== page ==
It’s not often that you realize you’re in the midst of a radical change in the way the world works. It often seems that dramatic changes take place before most realize quite what that shift means for society. This, however, is not one of those times.
For thousands of years prior to the advent of the automobile, horses were both the vehicle and power plant of humanity. They were our cars, trucks, tractors, power plants and more. In the late 1800s in New York City, it was estimated that more than three million pounds of horse manure were produced per day, often rendering the city effectively uninhabitable. In 1894, The Times of London prognosticated, “In 50 years, every street in London will be buried under nine feet of manure.” (source) Within less than two decades, however, the automobile had eradicated the function of the horse, forever altering our landscape and rendering fears of mountains of horse waste obsolete.
Though a respected publication like the Times could not foresee a future without a horse, many are well aware of the energy revolution that is taking place today. Plummeting renewable energy costs are radically reshaping the energy generation landscape, particularly in third world and island nations where fuel and infrastructure costs are significant obstacles. In fact, in many countries, large-scale solar installations are both being constructed and are producing energy for a fraction of the cost of traditional, more polluting energy plants.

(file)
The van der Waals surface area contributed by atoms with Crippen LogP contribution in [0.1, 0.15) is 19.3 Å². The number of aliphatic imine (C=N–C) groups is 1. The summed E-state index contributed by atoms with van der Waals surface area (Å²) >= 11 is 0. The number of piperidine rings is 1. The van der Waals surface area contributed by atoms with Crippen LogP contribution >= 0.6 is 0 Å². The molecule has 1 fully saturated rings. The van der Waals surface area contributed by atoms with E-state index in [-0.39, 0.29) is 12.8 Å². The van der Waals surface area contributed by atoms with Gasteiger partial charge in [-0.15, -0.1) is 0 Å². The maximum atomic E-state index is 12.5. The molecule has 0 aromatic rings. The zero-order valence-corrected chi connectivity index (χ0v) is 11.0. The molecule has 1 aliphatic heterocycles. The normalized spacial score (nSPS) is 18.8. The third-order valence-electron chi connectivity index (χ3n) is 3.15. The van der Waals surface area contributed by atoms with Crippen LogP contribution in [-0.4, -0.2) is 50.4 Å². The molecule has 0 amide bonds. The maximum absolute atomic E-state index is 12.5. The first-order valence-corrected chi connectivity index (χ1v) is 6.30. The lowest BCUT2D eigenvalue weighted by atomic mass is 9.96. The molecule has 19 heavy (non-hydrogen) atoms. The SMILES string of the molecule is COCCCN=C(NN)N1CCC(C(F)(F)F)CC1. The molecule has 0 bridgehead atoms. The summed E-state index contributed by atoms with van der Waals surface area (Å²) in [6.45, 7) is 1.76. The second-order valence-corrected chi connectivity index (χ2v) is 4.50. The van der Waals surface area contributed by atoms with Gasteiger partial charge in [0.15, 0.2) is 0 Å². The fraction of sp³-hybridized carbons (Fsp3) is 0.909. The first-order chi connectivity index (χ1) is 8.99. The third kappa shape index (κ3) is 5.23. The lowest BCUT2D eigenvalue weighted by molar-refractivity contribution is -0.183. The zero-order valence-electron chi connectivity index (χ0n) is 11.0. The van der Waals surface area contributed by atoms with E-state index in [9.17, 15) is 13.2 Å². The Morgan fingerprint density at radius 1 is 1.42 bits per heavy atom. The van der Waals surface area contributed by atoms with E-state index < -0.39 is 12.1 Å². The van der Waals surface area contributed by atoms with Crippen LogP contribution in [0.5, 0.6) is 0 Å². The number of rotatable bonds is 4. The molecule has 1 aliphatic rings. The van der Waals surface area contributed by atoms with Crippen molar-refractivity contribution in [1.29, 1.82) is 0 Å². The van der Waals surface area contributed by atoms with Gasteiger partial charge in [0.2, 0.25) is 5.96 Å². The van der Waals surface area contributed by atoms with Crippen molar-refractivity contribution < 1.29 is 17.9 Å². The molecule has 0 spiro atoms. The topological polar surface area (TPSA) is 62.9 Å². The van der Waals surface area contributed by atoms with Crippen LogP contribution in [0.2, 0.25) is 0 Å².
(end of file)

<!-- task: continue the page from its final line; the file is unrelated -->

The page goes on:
The world’s largest solar installation was recently turned on in Morocco, though given the current climate it is unlikely to be the largest for long. It is expected to meet half of Morocco’s energy needs by 2020. India has opted for large-scale solar facilities over more traditional, non-sustainable energy generation technologies due to lower energy generation costs.
As panels become more efficient the advantage of solar over non-sustainable energy generation will continue to grow. Given the crises we now face due to carbon emissions, this sea change cannot take hold soon enough.
It is too much to hope that renewable energy will render the damage of global warming, like the byproducts of horses before, nothing but a distant memory. Unlike the cities of the early 20th Century, much of the damage from carbon emissions has taken hold and is unlikely to be undone in a few short decades. Then again, a publication held in higher esteem didn’t realize what was possible eight years after the invention of the automobile.